Additional examination of the past few decades demonstrates clearly that Vietnam wasn’t the only instance of tension in the Special Relationship. In fact, the next such example is perhaps even more relevant. The 1973 Yom Kippur War (aka October War) put Great Britain in an even bigger bind: mixing geopolitics, historical alliances, and energy security. At the time when Egypt and Syria sprang a surprise attack on Israel, British coal miners had already been striking for over a year. So the UK’s energy sector was already weak when OPEC nations complimented Syria and Egypt’s military attack with economic measures, punishing the West’s support of Israel with high gas prices. While America would not be deterred, Britain and the rest of Europe buckled under the pressure. Then-MP James Prior, a confidant of then-PM Edward Heath, explained that Britain’s lack of support was due to “Arab oil,” as well as “economic and commercial interests in Arab states.” And unlike Britain’s nonintervention in Vietnam, when public opinion was anti-war, this hands off approach to the Yom Kippur War was in fact politically risky, as a “large majority of British public were sympathetic to Israel,” added Prior. Still, America was unsympathetic, infuriating many in Britain when President Nixon announced DEFCON 3 readiness without consulting his UK counterparts.
In the 1980s, it was America’s turn to give a cold shoulder when Britain went to war. In 1982, Argentina’s military dictatorship invaded the Falkland Islands, which were still under UK sovereignty. Rather than immediately backing Britain’s right to the Islands, then-Secretary of State Alexander Haig embarked on several rounds of shuttle diplomacy to peacefully mediate the conflict. In documents from the National Security Council meetings surrounding the Falklands crisis, only just unclassified last year, it is clear that Secretary Haig was eager to side against the British: “Our proposals, in fact, are a camouflaged transfer of sovereignty [to Argentina].” In a 2007 radio interview, then-Ambassador to the UN, Jeane Kirkpatrick—who also opposed supporting the British—shed light on their thinking, explaining that “there were fears that the USSR was dominating Latin America and a failure on the part of the US to support the Argentineans would encourage Latin American countries to seek closer relations with the Soviets.” Ambassador Kirkpatrick went so far as to attend a dinner hosted by the Argentinean embassy shortly after the Falklands invasion, which then-British Ambassador Nicholas Henderson responded was akin to his dining at the Iranian embassy during the 1979 hostage crisis.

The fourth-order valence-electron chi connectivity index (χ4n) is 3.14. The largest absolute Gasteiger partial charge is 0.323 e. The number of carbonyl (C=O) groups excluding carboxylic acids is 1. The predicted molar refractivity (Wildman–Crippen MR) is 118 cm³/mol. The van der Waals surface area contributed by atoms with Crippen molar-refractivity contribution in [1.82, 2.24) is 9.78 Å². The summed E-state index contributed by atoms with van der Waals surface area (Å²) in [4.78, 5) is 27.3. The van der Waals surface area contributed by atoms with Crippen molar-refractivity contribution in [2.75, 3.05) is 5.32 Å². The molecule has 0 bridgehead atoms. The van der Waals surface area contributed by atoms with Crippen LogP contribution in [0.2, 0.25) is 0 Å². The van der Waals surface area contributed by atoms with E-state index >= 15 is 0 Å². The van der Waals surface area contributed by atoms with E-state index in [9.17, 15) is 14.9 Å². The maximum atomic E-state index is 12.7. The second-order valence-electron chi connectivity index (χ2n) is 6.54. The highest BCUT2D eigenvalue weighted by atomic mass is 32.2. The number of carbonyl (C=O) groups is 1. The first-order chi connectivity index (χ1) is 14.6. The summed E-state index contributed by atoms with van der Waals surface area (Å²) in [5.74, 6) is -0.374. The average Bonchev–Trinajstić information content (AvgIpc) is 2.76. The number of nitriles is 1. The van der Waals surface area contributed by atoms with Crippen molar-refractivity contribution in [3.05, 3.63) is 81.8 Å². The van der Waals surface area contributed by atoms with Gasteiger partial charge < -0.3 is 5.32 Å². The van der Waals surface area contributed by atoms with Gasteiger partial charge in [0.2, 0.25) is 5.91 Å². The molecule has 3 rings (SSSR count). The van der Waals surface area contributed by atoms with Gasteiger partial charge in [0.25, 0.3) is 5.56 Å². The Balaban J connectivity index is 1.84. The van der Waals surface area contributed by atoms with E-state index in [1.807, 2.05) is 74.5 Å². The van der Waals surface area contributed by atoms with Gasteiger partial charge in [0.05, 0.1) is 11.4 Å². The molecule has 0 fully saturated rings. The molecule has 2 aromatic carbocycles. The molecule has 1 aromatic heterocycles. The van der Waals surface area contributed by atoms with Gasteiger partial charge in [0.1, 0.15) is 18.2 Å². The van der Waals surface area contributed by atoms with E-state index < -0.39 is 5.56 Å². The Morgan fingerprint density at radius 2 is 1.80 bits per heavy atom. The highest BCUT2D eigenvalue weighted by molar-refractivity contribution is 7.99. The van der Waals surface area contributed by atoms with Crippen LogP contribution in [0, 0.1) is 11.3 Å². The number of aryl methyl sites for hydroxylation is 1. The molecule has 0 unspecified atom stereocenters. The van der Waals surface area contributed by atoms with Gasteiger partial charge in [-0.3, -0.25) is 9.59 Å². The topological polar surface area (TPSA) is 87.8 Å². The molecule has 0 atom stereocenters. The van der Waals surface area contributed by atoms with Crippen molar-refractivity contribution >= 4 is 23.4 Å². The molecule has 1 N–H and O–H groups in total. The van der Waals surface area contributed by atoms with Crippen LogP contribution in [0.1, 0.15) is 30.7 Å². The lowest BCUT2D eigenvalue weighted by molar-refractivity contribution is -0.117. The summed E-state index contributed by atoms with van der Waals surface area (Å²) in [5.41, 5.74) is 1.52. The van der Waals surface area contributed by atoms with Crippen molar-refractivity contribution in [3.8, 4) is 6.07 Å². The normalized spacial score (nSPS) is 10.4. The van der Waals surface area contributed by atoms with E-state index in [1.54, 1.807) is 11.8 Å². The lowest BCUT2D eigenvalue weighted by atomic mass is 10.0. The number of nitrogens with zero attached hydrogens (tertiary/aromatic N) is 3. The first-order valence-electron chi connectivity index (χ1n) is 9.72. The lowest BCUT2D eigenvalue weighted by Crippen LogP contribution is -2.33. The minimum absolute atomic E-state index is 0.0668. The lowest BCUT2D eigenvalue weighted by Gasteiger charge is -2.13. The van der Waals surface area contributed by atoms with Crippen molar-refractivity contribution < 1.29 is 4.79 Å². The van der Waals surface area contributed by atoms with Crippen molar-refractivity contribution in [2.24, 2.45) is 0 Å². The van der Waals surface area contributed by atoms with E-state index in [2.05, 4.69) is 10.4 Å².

But the Special Relationship weathered this storm, too. Despite being officially “neutral” in the conflict, America provided much behind-the-scenes support to PM Margaret Thatcher’s government. In 2012, former US Secretary of the Navy John Lehman revealed that President Reagan had instructed him to “Give Maggie everything she needs to get on with it.” According to Mr. Lehman, Secretary Haig was kept entirely out of the loop of these plans, which included potentially lending the British the USS Iwo Jima in the event that HMS Invincible or Hermes were struck and unable to complete their missions. The US also provided other forms of military and intelligence aid while publically and officially remaining neutral throughout the entire conflict. Even to this day, there remains international controversy around Argentina’s claims to the Islands, and America’s position is officially neutral but unofficially pro-British., 
In sum, the current Syrian Civil War isn’t the first time Britain and America have disagreed over military action. Indeed, it won’t be the last. But the Special Relationship is stronger than individual crises of the day. And there are certainly many more instances of robust cooperation than there are examples where one of us has had to fight alone. Matthew Barzon, newly appointed US Ambassador to the UK, knows this, writing last week in an Op-Ed to The Observer: